She started learning English when she was 8 or 9, she said. All other Mexican-American kids she went to school with also learned the language in school. "The more outspoken kids seemed to learn the language better than the rest," Salinas said. "But it was difficult to grasp the language, I feel, because we would only speak Spanish at home and therefore were not able to practice it."

If the teachers caught the Mexican-American students speaking Spanish, they punished them by making them sit in a corner or ordering them to write sentences. The schools eventually became integrated, but discrimination against the Mexican-American community continued.

"At the time I was going to school, teachers were exclusively Anglo," Salinas said. "[Even] by the time Raza Unida was getting started and my children were starting school, there were only a handful of Mexican-American teachers, which was not representative of the population."

Salinas went to segregated school until the seventh grade, but then she stopped because she had to start supporting her family as the eldest of four children – as many Mexican-American children did back then. "I noticed that after the schools became integrated, more Mexican Americans continued going to school beyond middle school and actually completed high school," she said. "I obtained my GED (General Education Development diploma) years later at the age of 33."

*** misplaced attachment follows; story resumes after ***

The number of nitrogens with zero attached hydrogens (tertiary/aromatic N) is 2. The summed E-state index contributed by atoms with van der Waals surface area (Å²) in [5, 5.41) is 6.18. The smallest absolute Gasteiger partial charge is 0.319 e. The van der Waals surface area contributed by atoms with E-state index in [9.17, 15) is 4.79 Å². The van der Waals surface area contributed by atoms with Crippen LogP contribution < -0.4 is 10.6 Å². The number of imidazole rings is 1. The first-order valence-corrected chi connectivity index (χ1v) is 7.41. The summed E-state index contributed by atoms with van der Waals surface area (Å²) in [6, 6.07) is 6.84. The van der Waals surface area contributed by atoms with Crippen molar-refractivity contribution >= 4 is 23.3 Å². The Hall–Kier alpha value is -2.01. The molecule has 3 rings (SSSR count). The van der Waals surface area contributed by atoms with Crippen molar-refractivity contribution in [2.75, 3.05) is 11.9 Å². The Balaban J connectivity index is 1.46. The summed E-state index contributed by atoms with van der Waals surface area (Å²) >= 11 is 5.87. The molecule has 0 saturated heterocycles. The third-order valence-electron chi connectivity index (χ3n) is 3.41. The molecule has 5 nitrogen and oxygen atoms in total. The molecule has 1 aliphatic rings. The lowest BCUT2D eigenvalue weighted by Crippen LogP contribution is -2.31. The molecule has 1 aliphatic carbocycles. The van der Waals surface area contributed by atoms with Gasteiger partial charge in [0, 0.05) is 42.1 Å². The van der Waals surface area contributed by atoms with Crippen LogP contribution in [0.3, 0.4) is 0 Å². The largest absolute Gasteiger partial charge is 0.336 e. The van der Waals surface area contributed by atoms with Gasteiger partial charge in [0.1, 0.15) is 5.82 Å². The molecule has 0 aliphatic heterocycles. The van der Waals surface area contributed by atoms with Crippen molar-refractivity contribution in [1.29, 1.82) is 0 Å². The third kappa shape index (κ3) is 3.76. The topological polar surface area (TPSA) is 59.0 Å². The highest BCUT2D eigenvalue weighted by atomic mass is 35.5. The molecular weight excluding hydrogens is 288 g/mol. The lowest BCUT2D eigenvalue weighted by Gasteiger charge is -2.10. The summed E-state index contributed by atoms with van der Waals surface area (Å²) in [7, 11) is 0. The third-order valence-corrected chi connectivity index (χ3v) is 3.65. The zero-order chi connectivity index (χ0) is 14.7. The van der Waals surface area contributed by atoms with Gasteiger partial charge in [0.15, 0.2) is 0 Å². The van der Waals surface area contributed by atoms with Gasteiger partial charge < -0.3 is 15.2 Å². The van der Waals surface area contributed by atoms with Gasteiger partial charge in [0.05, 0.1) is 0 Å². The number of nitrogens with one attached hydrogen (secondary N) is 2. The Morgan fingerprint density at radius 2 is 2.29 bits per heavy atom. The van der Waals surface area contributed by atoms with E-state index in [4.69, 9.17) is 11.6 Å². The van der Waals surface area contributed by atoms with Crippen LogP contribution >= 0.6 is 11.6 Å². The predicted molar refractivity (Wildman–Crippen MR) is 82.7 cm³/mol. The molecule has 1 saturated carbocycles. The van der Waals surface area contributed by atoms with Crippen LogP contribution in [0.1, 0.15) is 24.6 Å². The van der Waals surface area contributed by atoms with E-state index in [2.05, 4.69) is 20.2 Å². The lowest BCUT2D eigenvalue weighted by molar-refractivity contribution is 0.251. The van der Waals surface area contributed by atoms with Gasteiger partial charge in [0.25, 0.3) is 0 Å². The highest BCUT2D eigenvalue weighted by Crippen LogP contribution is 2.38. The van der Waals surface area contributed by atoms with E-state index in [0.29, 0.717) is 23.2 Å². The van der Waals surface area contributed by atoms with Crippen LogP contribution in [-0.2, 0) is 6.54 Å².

Salinas married Alfredo Salinas, a Korean War veteran and farmworker, in 1955. The couple had eight children, all of whom went to school in Pearsall. Alma and Alfredo raised their children to be obedient and honest, but trouble still arose sometimes when they were in school.

"If things happen again and again, it's either you [or the teacher]," Salinas said. "I didn't tell them it was the teacher's fault. We didn't want to cause trouble."

To prevent any gossip and to protect her children, she would not blame their teachers. If it ended up being the teacher who was at fault, Salinas would go to the principal or even the superintendent to fix the problem.

"The problems that our children in high school faced were usually resolved by the principal, but only after a group of us parents would pressure the principal to act," Salinas said.